The Editors | December 6, 2017 | Lifestyle
For ten weeks this summer, a pilot program incubated in downtown Aspen. In a street-level, open studio space on Hyman Avenue, two partner groups moved in, set up shop, and tested their big idea: can Aspen nurture entrepreneurs?
In the back was a shared workspace with rentable desks run by Aspen Entrepreneurs, a non-profit that supports start-up companies in the Roaring Fork Valley—specifically in the retail, service, outdoors and hospitality sectors. In the front was one of AE’s cohorts, Maker + Place, a concept store selling homeware objects made by independent craftspeople from Aspen and around the globe.
The results? If you wandered in on any given day during business hours you would have walked through a modern-day Willy Wonka-factory of people weaving, crafting, typing on laptops and meeting in casual huddles. The scene was part Silicon Valley and part Brooklyn-artisanal.
Over ten weeks the space hosted 40 networking events, with their final panel discussion on September 20th. The topic was entrepreneurship in ski communities and was co-hosted by University of Colorado Boulder’s Alumni Association. The central question posed to the panelists in front of a packed house was, “Is start-up culture something we should, as a community, embrace?”
Aspen Skiing Company CEO Mike Kaplan answered from the perspective of the largest employer in the valley. The ability to retain employees is in part based on the strength of the community, he explained. “There need to be opportunities for themselves, for their spouses and kids. A variety of employment opportunity helps us and the community.”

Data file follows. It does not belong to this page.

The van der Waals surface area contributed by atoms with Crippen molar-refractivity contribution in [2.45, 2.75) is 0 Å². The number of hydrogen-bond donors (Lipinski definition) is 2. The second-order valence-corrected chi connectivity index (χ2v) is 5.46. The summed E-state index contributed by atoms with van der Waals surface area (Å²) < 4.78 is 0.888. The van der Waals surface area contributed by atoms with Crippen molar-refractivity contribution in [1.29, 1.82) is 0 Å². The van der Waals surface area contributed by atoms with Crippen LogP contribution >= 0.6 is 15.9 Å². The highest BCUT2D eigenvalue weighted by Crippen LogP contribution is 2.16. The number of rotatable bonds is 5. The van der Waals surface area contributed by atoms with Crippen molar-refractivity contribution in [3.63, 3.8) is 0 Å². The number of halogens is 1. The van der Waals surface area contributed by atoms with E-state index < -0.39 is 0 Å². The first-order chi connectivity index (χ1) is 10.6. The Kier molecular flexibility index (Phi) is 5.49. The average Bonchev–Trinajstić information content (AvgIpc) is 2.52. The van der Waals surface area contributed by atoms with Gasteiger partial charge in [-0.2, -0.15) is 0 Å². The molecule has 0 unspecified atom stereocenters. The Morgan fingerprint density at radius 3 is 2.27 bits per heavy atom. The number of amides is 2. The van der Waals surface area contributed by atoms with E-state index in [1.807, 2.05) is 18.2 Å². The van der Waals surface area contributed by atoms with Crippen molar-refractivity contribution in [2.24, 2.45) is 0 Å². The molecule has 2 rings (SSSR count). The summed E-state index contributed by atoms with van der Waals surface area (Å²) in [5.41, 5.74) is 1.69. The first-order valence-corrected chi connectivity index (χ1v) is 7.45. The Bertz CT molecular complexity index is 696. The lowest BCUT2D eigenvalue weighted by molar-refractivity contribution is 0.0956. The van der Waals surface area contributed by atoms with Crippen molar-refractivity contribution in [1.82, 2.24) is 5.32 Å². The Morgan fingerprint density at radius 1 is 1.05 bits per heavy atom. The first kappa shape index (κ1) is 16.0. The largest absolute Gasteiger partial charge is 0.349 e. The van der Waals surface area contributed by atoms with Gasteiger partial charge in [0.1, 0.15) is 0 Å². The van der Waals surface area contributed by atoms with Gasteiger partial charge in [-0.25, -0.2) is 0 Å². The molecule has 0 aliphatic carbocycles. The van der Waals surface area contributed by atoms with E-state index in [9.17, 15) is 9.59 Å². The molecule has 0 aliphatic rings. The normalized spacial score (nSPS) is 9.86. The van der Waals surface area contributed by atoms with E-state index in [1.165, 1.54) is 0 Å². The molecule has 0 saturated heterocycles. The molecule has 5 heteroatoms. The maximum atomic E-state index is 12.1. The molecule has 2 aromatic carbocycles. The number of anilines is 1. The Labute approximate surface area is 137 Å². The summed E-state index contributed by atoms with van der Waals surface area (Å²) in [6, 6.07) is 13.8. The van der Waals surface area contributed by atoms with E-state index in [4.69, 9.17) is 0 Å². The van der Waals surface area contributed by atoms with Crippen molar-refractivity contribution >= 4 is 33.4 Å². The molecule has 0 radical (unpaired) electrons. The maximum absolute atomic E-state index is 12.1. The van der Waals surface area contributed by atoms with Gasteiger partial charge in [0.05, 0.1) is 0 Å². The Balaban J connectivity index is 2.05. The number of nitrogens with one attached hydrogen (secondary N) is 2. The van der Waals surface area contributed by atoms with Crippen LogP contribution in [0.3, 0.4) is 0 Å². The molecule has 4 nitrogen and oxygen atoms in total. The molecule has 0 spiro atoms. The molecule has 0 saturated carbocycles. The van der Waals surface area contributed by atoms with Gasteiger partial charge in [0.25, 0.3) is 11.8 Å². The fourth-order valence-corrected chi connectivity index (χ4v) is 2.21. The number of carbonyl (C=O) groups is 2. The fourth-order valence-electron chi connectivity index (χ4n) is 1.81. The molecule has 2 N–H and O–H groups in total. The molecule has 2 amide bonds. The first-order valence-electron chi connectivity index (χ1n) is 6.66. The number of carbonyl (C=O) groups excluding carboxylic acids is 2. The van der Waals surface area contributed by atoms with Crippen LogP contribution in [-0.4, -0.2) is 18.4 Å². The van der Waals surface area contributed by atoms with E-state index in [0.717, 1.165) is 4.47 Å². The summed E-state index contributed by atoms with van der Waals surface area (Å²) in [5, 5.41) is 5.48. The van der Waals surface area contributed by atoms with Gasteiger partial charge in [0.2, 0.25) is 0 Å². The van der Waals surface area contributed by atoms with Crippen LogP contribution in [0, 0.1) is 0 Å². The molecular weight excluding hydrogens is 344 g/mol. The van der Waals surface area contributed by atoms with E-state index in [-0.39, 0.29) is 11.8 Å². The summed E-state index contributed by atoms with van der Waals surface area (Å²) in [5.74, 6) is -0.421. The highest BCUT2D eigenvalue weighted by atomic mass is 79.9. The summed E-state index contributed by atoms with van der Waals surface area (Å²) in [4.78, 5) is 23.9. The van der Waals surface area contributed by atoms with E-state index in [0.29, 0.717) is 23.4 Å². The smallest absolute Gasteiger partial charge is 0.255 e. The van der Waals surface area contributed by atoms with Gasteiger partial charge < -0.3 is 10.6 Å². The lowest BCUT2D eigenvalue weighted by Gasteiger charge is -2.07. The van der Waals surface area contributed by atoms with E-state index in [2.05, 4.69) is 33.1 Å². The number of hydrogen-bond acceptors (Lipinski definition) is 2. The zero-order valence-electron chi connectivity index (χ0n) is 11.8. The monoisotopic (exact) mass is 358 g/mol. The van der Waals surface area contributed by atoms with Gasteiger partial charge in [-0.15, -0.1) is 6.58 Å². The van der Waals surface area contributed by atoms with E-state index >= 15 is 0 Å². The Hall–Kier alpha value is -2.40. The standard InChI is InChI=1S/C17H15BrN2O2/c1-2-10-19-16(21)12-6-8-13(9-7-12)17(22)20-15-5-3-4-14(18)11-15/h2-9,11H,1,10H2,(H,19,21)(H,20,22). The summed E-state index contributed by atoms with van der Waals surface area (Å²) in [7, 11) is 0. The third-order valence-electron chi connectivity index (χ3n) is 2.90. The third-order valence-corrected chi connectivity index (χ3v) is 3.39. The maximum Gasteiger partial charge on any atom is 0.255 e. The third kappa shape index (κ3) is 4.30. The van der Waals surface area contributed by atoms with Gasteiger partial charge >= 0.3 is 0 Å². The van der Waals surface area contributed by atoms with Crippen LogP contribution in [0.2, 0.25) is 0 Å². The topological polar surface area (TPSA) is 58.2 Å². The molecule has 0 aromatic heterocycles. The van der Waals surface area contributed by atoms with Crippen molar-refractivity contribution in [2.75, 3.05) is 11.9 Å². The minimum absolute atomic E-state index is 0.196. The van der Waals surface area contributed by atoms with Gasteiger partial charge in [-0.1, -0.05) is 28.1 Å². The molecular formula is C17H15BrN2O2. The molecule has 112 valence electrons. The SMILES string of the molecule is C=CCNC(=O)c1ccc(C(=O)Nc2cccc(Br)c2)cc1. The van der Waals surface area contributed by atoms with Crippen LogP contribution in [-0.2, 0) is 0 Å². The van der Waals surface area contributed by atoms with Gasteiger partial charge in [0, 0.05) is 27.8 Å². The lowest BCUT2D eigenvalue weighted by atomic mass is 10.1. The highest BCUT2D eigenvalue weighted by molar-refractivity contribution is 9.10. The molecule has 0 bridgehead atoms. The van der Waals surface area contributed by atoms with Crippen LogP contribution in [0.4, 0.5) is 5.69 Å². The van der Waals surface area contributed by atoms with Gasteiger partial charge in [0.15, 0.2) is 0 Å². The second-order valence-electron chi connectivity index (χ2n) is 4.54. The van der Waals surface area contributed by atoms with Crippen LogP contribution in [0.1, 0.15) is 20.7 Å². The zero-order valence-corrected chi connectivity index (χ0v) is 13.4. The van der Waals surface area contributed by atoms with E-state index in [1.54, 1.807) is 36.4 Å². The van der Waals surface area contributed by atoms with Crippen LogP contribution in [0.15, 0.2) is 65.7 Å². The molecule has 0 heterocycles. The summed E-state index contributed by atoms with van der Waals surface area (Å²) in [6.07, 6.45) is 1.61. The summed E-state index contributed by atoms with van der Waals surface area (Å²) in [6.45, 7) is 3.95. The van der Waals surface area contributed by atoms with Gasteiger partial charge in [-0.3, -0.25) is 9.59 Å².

Sharon Matusik, the dean of Boulder’s Leeds Business School, spoke of the entrepreneurship fostered in Boulder by partnerships between start-ups and big businesses like Whole Foods. Matusik foresees great synergy between Boulder and Aspen through an exchange of resources, talent and mentorships.
The founder of Maker + Place, Michael Carpenter-Olson, closed the evening by announcing she had proved her proof-of-concept and signed a four-year lease on a new space in downtown Aspen to be shared once again with Aspen Entrepreneurs (614 E. Cooper Ave. opened on December 1st).
Skippy Mesirow, Co-Founder of AE sees the inherent challenges and opportunities in Aspen’s business environment. “We have a unique concentration of intellect, resources and social capital to make things happen here.” AE bucks the Y Combinator model where a mass of nascent companies compete so that a select few survivors can emerge. AE wants all its “co-cubators” to develop competitive models and eventually, to thrive.
Standing in front of a packed house in September, Julie Engels, executive director of AE noted, “this community is hungry for new energy and new ideas.”